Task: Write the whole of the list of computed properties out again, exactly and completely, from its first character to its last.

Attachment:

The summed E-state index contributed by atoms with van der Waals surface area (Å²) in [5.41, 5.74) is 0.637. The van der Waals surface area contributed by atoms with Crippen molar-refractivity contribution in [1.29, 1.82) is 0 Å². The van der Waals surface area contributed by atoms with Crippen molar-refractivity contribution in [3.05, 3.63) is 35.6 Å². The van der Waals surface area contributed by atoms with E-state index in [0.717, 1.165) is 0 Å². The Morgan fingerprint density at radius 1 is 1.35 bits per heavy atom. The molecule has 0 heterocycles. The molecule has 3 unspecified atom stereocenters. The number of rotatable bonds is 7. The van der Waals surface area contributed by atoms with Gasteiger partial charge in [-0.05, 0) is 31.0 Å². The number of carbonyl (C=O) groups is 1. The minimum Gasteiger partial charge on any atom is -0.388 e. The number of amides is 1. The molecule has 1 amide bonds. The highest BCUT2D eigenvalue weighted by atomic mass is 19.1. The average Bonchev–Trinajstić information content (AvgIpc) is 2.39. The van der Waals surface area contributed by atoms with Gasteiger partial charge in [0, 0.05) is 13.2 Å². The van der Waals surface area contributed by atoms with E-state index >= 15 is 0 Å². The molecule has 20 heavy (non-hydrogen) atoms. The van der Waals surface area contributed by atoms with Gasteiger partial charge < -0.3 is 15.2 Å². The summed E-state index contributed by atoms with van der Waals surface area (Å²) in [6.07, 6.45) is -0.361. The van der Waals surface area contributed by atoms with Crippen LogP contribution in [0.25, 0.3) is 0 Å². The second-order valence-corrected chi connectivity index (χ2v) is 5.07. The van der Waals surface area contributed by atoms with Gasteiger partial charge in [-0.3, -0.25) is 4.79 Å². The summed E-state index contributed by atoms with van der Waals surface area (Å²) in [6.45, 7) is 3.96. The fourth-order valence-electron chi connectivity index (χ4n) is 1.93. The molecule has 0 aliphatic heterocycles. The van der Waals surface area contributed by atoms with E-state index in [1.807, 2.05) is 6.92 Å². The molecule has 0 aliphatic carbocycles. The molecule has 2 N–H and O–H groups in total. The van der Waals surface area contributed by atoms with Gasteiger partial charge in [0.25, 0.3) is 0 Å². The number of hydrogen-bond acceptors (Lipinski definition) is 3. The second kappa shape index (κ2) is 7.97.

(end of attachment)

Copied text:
The summed E-state index contributed by atoms with van der Waals surface area (Å²) in [5.41, 5.74) is 0.637. The van der Waals surface area contributed by atoms with Crippen molar-refractivity contribution in [1.29, 1.82) is 0 Å². The van der Waals surface area contributed by atoms with Crippen molar-refractivity contribution in [3.05, 3.63) is 35.6 Å². The van der Waals surface area contributed by atoms with E-state index in [0.717, 1.165) is 0 Å². The Morgan fingerprint density at radius 1 is 1.35 bits per heavy atom. The molecule has 0 heterocycles. The molecule has 3 unspecified atom stereocenters. The number of rotatable bonds is 7. The van der Waals surface area contributed by atoms with Gasteiger partial charge in [-0.05, 0) is 31.0 Å². The number of carbonyl (C=O) groups is 1. The minimum Gasteiger partial charge on any atom is -0.388 e. The number of amides is 1. The molecule has 1 amide bonds. The highest BCUT2D eigenvalue weighted by atomic mass is 19.1. The average Bonchev–Trinajstić information content (AvgIpc) is 2.39. The van der Waals surface area contributed by atoms with Gasteiger partial charge in [0, 0.05) is 13.2 Å². The van der Waals surface area contributed by atoms with E-state index >= 15 is 0 Å². The molecule has 20 heavy (non-hydrogen) atoms. The van der Waals surface area contributed by atoms with Gasteiger partial charge < -0.3 is 15.2 Å². The summed E-state index contributed by atoms with van der Waals surface area (Å²) in [6.07, 6.45) is -0.361. The van der Waals surface area contributed by atoms with Crippen LogP contribution in [0.25, 0.3) is 0 Å². The second-order valence-corrected chi connectivity index (χ2v) is 5.07. The van der Waals surface area contributed by atoms with Gasteiger partial charge in [-0.3, -0.25) is 4.79 Å². The summed E-state index contributed by atoms with van der Waals surface area (Å²) in [6.45, 7) is 3.96. The fourth-order valence-electron chi connectivity index (χ4n) is 1.93. The molecule has 0 aliphatic heterocycles. The van der Waals surface area contributed by atoms with E-state index in [1.807, 2.05) is 6.92 Å². The molecule has 0 aliphatic carbocycles. The molecule has 2 N–H and O–H groups in total. The van der Waals surface area contributed by atoms with Gasteiger partial charge in [0.25, 0.3) is 0 Å². The number of hydrogen-bond acceptors (Lipinski definition) is 3. The second kappa shape index (κ2) is 7.97.